There is no equivalent of this concept in England and Wales. It is a formal declaration of the deceased’s death and disclosure of their estate, to be prepared and signed by the beneficiaries and the appointed executors. The deed states the capacity in which the parties are acting, such as beneficiaries, executors or attorneys for the beneficiaries or executors; it recites the facts relating to the deceased’s death and their succession through the testamentary dispositions made by them; and in addition, it will contain a full inventory of the assets which form the estate, disclosing the value for inheritance tax purposes. In the case of immovable property, the deed will contain a full description of the property as it appears in the title documents, and will incorporate full details of its registration. The liabilities of the estate for which a tax deduction is claimed have to be equally detailed in this deed.

At the end of the document, the distribution of the deceased’s estate among the beneficiaries in accordance with the terms of the will is detailed. The beneficiaries may formally accept the inheritance and, in the case of immovable property, will apply to the land registrar for the registration of the property in their name or names.


The concept of domicile, as understood under English law, does not exist in Spain. Indeed, in the most instances where reference is made to a person as domiciled in Spain, it is understood under Spanish law that the person is resident in Spain. The vague and ambiguous concept of domicile under English law makes it possible for a person to acquire Spanish domicile under English law without becoming a resident in Spain under Spanish law.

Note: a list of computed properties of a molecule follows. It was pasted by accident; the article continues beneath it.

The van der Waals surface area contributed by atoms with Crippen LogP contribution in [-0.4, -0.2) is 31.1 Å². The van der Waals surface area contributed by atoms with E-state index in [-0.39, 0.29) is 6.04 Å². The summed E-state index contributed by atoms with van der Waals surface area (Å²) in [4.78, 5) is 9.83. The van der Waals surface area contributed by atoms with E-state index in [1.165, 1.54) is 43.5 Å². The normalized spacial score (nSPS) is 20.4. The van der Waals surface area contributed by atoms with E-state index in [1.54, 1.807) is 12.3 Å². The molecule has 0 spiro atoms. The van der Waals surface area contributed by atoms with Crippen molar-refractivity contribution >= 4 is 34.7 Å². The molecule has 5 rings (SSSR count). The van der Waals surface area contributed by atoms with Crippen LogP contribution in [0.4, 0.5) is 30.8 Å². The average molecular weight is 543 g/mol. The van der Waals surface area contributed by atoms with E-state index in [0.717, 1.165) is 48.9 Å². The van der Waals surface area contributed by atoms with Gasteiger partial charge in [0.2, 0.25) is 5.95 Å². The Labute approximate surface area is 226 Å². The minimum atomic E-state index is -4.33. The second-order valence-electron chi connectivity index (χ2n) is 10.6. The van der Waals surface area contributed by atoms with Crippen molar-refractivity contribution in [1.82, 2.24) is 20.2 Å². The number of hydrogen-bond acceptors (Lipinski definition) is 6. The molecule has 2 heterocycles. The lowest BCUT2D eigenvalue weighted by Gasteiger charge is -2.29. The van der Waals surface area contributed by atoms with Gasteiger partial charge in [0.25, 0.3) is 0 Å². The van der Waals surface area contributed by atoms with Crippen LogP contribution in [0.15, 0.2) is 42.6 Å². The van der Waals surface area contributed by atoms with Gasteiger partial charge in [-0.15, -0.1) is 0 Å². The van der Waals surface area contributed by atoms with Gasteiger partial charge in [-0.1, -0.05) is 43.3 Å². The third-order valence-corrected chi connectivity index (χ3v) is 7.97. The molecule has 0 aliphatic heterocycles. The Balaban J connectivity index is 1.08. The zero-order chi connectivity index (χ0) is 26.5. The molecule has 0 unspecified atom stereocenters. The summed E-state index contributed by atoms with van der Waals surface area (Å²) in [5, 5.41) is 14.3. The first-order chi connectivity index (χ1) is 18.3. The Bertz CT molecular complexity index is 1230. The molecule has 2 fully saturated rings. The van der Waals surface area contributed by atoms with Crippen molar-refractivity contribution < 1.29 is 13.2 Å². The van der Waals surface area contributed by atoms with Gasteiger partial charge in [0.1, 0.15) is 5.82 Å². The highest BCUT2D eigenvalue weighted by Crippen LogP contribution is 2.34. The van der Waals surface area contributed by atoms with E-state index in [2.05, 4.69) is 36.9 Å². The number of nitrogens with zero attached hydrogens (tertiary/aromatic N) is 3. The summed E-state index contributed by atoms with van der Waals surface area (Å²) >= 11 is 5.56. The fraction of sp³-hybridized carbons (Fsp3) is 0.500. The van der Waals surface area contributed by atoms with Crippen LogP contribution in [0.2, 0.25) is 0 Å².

Evidence of foreign law

A will executed by the deceased in English form is fully valid and recognised in Spain, and therefore valid in Spain as to its form and contents. In order to prove the validity of English will, an affidavit of law (also known as certificate of law) must be issued, reciting that the will in question has been executed in accordance with the formalities required by English law.

European Succession Certificate, instrument that allows beneficiaries, legatees, executors of wills and administrators of the estate to prove their status and exercise their rights in other EU countries


Foreign wills

Article 9 of the Spanish Civil Code refers all matters relating to the succession of a person to the national law of that person, and expressly admits the validity of testamentary dispositions executed in accordance with the national law of the testator. Consequently, contrary to general belief, the mere fact of owning property within Spanish territory does not create the necessity of having a separate will in Spanish form dealing with that particular property; the will executed according to the national law of the testator is valid in Spain and fully effective to dispose of the property according to the wishes of the testator.


Gift inter vivos

Gifts made to children, which are not betterments, shall be attributed to their forced share. Gifts made to non-family members shall be attributed to the part of the estate of which the testator would have been freely able to dispose by testamentary disposition.


Habitual residency

This is the place where a person has set up the permanent or habitual centre of their interests, with the intention of making it permanent. For fiscal purposes, the position differs, in the sense that a person who is not resident in Spain might become resident in Spain for tax purposes if they spend more than 183 days in Spain during one calendar year. The consequences of a person becoming resident in Spain for tax purposes can be serious as far as death duties are concerned, as Spanish law will tax the estate worldwide.